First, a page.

Here they are, the greatest generation, looking pretty ordinary: armed now with carts and canes, bragging about their grandchildren, complaining about their doctors and relishing their deserts.
Every other Monday night I visit my father at the Annapolis retirement community where he lives, and I have come to know the dinner menu as well as a bit about his friends from the World War II generation. At 90 my father doesn't say so much, but he and his dinner companions like the company of younger people (at 53, I count as younger).
It's a nice, upscale community. Restaurant-quality food, paneled walls, a water view. The residents joke about it as "God's waiting room," but I don't see it that way — there is a lot to hear and observe about their robust lives if you are interested. There's a former Navy quarterback who has dinner with us from time to time, an All-American in his day. After the Naval Academy he flew combat planes in Europe and Japan, and later cargo jets all over the world. Finally, in retirement, he and his wife traveled to the same places as tourists. Another Navy man talks about his decades of work in the aerospace industry, followed by retirement in tidal Virginia. He talks about his wife, too; she passed away a few years ago, and he speaks of it as if it were yesterday, with a tear in his eye, still.
They are eager to hear about my business and my kids. They are better listeners than my friends — perhaps because they have the time, perhaps it is just a practice that time has allowed them to acquire. They hang on the words about my son's travels and my daughters' acting, listening in a way that adults of my generation don't seem to have the skill to manage. Stories I would not tell my friends for fear of appearing a braggart (or just boring), my dad's friends appreciate, or at least are gracious enough to allow me to believe they do.
There are dinner tables filled exclusively with women, beautifully dressed, their hair done in perfect, light confections. Where are their men? War, cancer, industrial accidents, stress — all took a terrible toll on the men who came of age in the 1940s. The women carry on here, with the laughter that their age and perspective afford them, worrying about their children's marriages, playing cards and traveling as much as their unreliable hips allow. One or two will eye my dad from time to time; I suppose he is viewed as eligible. He'll give a pleasant wave, but he is fading. He can't talk about the book he read that afternoon. Once a master carver of wildfowl art, he no longer recognizes his own artwork. He even has trouble negotiating his Yankee Pot Roast. His long summer of retirement now is in its last season.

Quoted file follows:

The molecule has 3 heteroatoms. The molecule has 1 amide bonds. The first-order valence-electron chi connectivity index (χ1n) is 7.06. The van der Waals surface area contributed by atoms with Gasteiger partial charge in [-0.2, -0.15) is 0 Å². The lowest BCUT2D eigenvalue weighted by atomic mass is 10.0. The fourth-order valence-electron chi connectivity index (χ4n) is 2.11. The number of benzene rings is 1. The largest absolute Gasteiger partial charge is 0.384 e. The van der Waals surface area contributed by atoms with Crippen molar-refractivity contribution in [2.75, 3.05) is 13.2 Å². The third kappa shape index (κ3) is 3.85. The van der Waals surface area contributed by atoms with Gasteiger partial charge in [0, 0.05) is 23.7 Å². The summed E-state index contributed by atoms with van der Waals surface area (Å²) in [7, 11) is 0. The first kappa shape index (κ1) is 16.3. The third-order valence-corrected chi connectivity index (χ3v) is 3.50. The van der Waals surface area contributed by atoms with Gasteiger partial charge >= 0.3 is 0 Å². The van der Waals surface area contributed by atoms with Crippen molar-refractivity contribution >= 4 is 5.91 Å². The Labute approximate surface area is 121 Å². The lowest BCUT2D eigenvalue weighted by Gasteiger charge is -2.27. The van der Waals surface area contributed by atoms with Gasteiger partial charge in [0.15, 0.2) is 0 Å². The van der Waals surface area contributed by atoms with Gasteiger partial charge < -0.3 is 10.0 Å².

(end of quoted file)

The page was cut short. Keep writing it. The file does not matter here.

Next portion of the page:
I have a friend who is dying of ALS, and I go to see him after work or at lunch sometimes. Each time I visit, he's a little worse: his body limp as a rag-doll, his breathing a measure of the ravages of his insidious disease. A few months ago he inhaled with difficulty, later with occasional assistance of a bi-pap machine, now with a mask and a scary, ragged cough.
He's my age, yet like my dad and his friends, time works against him. I enjoy my hours with him, and I have come to know his kids a bit better, and his wife, too. Nerve deterioration in his throat extinguished his words months ago, but a remarkable strength of spirit allows him to communicate with more depth than most conversations I hear. An iPad and gestures allow him to stay in the conversation; he can trace out words with his finger and display them. With a thump of his rickety chest and pointed, slender finger he shows more love and affection than the hundred air kisses I'll get this holiday season. Other times, he'll wrap his hands around his torso to let me know that he approves, that he loves, that he lives. Looking carefully, I still see smile lines of his face behind the mask that forces air into his lungs.
The living room where he treats his symptoms could be a sad place, and it is a hospital of sorts with its medical equipment and occasional medical type helping out. But his kids are there, his wife, all weathering his illness with great attitudes, laughter and immense strength. Being with them has filled some of the void left by the absence of my own kids, now in college; I now have a bit of purpose that evaded me just a few months ago.
God's waiting room? Not really. These are places full of life, love, family, laughter and grave sadness, too — the decades reduced to months and days, all life's passions and grand events reduced and distilled in time's crucible.
Stephen B. Awalt is an attorney in Towson. His email is firstname.lastname@example.org.